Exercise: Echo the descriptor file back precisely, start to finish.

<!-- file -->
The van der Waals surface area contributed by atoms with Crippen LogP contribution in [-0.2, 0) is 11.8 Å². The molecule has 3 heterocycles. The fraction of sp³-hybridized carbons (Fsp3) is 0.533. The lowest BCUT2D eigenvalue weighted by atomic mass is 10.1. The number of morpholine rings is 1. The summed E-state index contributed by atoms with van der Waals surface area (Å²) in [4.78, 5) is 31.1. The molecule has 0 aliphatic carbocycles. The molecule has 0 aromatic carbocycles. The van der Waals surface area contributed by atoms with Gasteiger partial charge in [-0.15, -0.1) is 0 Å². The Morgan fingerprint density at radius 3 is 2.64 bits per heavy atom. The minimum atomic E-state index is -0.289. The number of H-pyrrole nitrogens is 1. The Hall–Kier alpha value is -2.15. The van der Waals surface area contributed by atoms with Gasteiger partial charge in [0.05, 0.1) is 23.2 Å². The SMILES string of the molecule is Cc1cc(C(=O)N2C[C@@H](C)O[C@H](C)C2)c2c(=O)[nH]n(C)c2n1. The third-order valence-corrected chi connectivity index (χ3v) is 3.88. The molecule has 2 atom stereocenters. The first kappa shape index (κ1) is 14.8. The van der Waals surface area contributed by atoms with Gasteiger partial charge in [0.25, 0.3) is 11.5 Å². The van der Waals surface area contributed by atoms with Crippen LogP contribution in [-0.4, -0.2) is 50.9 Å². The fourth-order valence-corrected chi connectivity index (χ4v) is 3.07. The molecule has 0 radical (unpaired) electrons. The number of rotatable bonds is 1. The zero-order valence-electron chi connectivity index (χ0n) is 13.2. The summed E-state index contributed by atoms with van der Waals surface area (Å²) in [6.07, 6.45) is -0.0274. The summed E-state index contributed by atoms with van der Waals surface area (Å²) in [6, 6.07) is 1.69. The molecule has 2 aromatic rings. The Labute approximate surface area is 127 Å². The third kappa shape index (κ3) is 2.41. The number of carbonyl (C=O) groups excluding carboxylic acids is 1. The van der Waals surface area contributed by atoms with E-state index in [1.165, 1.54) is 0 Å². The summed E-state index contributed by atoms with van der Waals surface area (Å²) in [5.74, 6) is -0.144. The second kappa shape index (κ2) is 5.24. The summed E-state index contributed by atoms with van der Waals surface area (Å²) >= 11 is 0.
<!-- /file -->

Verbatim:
The van der Waals surface area contributed by atoms with Crippen LogP contribution in [-0.2, 0) is 11.8 Å². The molecule has 3 heterocycles. The fraction of sp³-hybridized carbons (Fsp3) is 0.533. The lowest BCUT2D eigenvalue weighted by atomic mass is 10.1. The number of morpholine rings is 1. The summed E-state index contributed by atoms with van der Waals surface area (Å²) in [4.78, 5) is 31.1. The molecule has 0 aliphatic carbocycles. The molecule has 0 aromatic carbocycles. The van der Waals surface area contributed by atoms with Gasteiger partial charge in [-0.15, -0.1) is 0 Å². The Morgan fingerprint density at radius 3 is 2.64 bits per heavy atom. The minimum atomic E-state index is -0.289. The number of H-pyrrole nitrogens is 1. The Hall–Kier alpha value is -2.15. The van der Waals surface area contributed by atoms with Gasteiger partial charge in [0.05, 0.1) is 23.2 Å². The SMILES string of the molecule is Cc1cc(C(=O)N2C[C@@H](C)O[C@H](C)C2)c2c(=O)[nH]n(C)c2n1. The third-order valence-corrected chi connectivity index (χ3v) is 3.88. The molecule has 2 atom stereocenters. The first kappa shape index (κ1) is 14.8. The van der Waals surface area contributed by atoms with Gasteiger partial charge in [0.25, 0.3) is 11.5 Å². The van der Waals surface area contributed by atoms with Crippen LogP contribution in [-0.4, -0.2) is 50.9 Å². The fourth-order valence-corrected chi connectivity index (χ4v) is 3.07. The molecule has 0 radical (unpaired) electrons. The number of rotatable bonds is 1. The zero-order valence-electron chi connectivity index (χ0n) is 13.2. The summed E-state index contributed by atoms with van der Waals surface area (Å²) in [6.07, 6.45) is -0.0274. The summed E-state index contributed by atoms with van der Waals surface area (Å²) in [6, 6.07) is 1.69. The molecule has 2 aromatic rings. The Labute approximate surface area is 127 Å². The third kappa shape index (κ3) is 2.41. The number of carbonyl (C=O) groups excluding carboxylic acids is 1. The van der Waals surface area contributed by atoms with E-state index in [1.165, 1.54) is 0 Å². The summed E-state index contributed by atoms with van der Waals surface area (Å²) in [5.74, 6) is -0.144. The second kappa shape index (κ2) is 5.24. The summed E-state index contributed by atoms with van der Waals surface area (Å²) >= 11 is 0.